What should you do about stress in cats?
Our cats do a lot to help our stress levels, so it is very important to remember that they can also get stressed and to help them when they need it.
The odd stressful situation may be good at keeping a cat stimulated and engaged – it’s a natural part of being a cat. Can a cat really say it has lived if it hasn’t been chased once or twice by a big dog?
The outside world is full of stressful triggers that can be very healthy. However, chronic stress in cats may have serious negative consequences.
How do you know if your cat is too stressed, or even chronically stressed?
There are indications of chronic stress that we need to look out for in our pets. These are things like changes in appetite or sleeping patterns. It may also include withdrawal from social environments, hiding from people, or a sudden drop in energy.
Signs of cat stress
Other serious signs of stress in cats include:
- diarrhea and vomiting
- poor fur health caused by excessive grooming
- runny nose and eyes
- fast weight gain or weight loss
- eating inedible items like fabrics
- excessive meowing
- becomes aggressive and violent
If you see a lot of these symptoms, it may also be wise to check with your vet to rule out more serious medical issues. There are other reasons for runny cat eyes beyond stress, for example.
Also remember that a chronically stressed-out cat can develop other illnesses, sickness, or disease as a direct result of stress (just like humans). Cystitis in cats is one possible complication.
Causes of stress in cats
You will already be aware of come causes of stress in cats. Fireworks and cats are not the best mixture, for example. Stress can be one of the effects of rehoming a cat as well.
Here are some other common causes of anxiety in cats:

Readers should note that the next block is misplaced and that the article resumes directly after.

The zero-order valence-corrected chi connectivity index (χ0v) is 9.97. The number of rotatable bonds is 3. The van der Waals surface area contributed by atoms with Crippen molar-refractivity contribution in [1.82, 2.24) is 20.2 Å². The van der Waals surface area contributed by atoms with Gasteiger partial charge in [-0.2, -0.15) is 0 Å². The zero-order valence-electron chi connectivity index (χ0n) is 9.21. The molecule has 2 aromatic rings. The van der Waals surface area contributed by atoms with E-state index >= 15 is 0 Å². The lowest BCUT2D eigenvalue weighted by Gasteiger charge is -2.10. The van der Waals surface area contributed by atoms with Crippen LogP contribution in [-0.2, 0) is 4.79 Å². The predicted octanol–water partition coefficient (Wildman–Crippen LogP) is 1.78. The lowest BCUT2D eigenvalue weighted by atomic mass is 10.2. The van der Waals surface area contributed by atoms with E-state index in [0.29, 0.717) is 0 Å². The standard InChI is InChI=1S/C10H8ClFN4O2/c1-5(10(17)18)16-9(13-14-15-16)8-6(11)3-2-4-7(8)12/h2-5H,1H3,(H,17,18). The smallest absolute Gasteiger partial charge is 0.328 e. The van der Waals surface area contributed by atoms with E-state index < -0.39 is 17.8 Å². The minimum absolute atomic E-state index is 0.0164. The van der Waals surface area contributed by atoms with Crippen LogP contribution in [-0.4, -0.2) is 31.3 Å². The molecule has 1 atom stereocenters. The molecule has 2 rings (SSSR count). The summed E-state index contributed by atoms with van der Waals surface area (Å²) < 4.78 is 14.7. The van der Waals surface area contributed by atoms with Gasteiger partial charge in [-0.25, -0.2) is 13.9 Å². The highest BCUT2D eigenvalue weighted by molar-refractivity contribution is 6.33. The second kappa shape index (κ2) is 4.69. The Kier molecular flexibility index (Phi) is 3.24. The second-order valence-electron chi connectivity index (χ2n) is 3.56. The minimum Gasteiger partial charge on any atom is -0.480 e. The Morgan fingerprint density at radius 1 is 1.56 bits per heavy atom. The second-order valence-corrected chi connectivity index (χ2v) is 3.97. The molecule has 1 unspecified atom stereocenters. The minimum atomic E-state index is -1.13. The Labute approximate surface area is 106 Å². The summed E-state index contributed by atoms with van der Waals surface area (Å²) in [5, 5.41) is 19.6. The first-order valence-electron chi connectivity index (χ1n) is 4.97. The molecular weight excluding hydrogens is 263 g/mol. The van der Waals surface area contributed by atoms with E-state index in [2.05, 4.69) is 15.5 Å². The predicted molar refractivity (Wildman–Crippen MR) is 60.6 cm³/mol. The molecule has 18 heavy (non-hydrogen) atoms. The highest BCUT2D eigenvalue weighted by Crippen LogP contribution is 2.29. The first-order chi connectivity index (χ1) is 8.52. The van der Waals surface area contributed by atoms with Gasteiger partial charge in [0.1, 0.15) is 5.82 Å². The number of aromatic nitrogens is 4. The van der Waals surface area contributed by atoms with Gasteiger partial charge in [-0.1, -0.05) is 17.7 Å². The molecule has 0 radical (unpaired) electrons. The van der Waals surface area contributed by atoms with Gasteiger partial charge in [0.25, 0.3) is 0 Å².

- No available quiet & secluded space
- Loud music
- Maintenance/construction in the home
- Odd animals outside the home
- New people in the house
- Traveling outside the house
- Unclean litter box
- Changes in the litter or food brand
Every cat will become stressed and show stress differently, and for some, it may also be difficult to recognize. You should naturally notice a change in cat behaviour, or even your cat’s body language, and investigate.
Build up of stress may happen gradually so that you don’t pick up on it, so every once in a while it’s good to stop and consciously think about the health of our pets. It’s easy just to go through life passively without thinking until something massive changes!
What to do about a stressed and anxious cat
If you notice any of the signs of major stress in your pussy, consult your vet.
As already mentioned, this is to make sure that there are no major health concerns. Once you get the all-clear, it’s time to look for some ways to help your cat and alleviate its stress.
Firstly, if there is a single obvious problem, you need to resolve that. Have you gone away on holiday for 2 weeks and left a house sitter looking after your cat? Hopefully, things get better upon your return.
Did you forget to change the litter box for a month? Change the litter box!
Here are some other ideas for alleviating cat stress:
- Use interactive toys – playful cats may be less likely to experience stress
- Play with your cat regularly – make time to pet and play with your puss
- Keep the noise down – avoid playing loud music around your cat
- Provide escape – let your cat go to a room it feels safe when visitors are around
- Keep litter boxes clean – good for the health of your home too
- Slowly initiate changes – cats are pets of habit, so even small change may affect them drastically
Although there are a lot of things you can do at home to help manage and reduce stress in your cat, don’t hesitate to take her to the vet for a good check-up as well.
Pet behavior advice
If you can’t work out why your cat is stress, you could also consult a cat behavior specialist. He or she will be able to provide more detailed advice specifically catered to you and your cat’s situation.
Professional behavior specialists may only work with you if you’re referred to them by your own vet, so speak to your vet first.
A pet behavior specialist can be quite expensive, so it really is a last resort. Keep reading all that you can online, and watching tons of videos about cat stress, and you should be able to sort it out!
How to have a happy cat
We all want our cats to be happy and healthy, so now that you are aware of the different signs of stress in cats, you can monitor things effectively.
Thanks for visiting us here at Meow Lovers, and be sure to leave a note down below if you have any comments or questions!